The Congress proclaimed the death of the Revolutionary Socialist and called itself the "International Working People's Association" because it considered itself as the true successor of the First International contrary to the Second International and in opposition to the latter. And the IWPA really was the heir of the First International, even if this attempt was not, con trary to its predecessor, the expression of an international movement of centralization of class struggle. Indeed, the IWPA was created in a period that we cannot consider as a period of world revolutionary struggles and in this sense it may be considered as a voluntarist attempt. But, one cannot forget that the United States were shaken by a real revolutionary movement to which it tried to give centralization and direction. Therefore, it responded to a real need: the need to centralize struggles and militants and to give them a revolutionary direction.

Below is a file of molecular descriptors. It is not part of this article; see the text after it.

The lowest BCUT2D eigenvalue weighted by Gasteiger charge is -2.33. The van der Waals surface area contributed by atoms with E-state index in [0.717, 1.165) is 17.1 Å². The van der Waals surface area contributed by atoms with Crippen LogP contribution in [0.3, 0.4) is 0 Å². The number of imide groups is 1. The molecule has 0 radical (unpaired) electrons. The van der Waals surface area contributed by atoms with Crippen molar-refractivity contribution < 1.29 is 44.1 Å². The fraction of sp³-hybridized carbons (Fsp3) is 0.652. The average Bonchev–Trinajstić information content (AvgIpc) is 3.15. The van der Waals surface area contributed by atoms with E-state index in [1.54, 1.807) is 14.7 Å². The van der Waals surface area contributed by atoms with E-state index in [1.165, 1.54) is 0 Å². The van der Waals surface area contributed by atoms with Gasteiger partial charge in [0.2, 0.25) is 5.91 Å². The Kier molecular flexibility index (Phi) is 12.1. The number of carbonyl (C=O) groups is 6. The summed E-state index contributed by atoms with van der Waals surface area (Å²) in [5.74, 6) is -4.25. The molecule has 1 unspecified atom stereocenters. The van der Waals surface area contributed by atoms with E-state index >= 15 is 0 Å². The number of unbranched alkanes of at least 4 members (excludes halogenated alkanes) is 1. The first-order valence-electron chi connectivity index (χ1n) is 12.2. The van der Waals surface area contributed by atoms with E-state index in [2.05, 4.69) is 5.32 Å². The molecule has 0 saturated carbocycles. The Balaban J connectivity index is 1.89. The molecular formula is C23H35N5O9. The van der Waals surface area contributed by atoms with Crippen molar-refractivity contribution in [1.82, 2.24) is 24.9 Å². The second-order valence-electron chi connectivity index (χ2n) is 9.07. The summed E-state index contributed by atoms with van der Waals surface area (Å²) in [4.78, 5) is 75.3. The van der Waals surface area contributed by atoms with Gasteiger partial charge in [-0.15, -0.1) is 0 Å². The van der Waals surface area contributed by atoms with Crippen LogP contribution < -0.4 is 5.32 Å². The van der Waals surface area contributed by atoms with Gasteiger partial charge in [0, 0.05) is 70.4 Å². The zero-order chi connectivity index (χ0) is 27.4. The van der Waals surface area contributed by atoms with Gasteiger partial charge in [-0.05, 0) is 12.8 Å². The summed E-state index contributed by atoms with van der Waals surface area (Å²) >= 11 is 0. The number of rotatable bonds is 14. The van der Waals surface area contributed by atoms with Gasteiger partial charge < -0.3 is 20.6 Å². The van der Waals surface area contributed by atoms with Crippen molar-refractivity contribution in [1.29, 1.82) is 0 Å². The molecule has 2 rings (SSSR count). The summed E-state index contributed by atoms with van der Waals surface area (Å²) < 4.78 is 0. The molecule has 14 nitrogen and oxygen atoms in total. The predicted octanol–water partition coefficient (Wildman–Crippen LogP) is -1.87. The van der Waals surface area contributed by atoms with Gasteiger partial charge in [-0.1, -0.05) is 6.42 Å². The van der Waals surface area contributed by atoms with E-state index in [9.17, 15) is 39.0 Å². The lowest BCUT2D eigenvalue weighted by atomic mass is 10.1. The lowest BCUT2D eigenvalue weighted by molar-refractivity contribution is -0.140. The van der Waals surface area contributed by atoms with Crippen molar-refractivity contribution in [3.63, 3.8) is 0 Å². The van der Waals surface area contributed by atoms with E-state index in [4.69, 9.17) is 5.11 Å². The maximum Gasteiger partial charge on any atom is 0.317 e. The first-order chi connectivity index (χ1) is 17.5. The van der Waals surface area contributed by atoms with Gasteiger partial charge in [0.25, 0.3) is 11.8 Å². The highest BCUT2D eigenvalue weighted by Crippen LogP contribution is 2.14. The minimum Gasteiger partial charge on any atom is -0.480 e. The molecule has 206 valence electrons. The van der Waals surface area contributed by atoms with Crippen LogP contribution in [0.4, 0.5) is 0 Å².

From 1883 to 1886 the groups of the IWPA multiplied. From 2,000 in 1883 it climbed to 5,000 by the end of 1885 with perhaps three times as many supporters and sympathizers. Chicago remained the centre of the IWPA, which is not by chance. Indeed, Chicago was not only a pole of highly concentrated capital (mines, railways, car factories,...) due to its geographical situation (lake Michigan), but also the place where the class antagonisms were the most obvious, where the police brutality was the most notorious and the economic crisis the most cruel. Chicago had a long tradition of class struggle, but, dramatically, there was a lack of the experience of previous militants' nucleus, a lack of lessons drawn from the previous waves of struggle.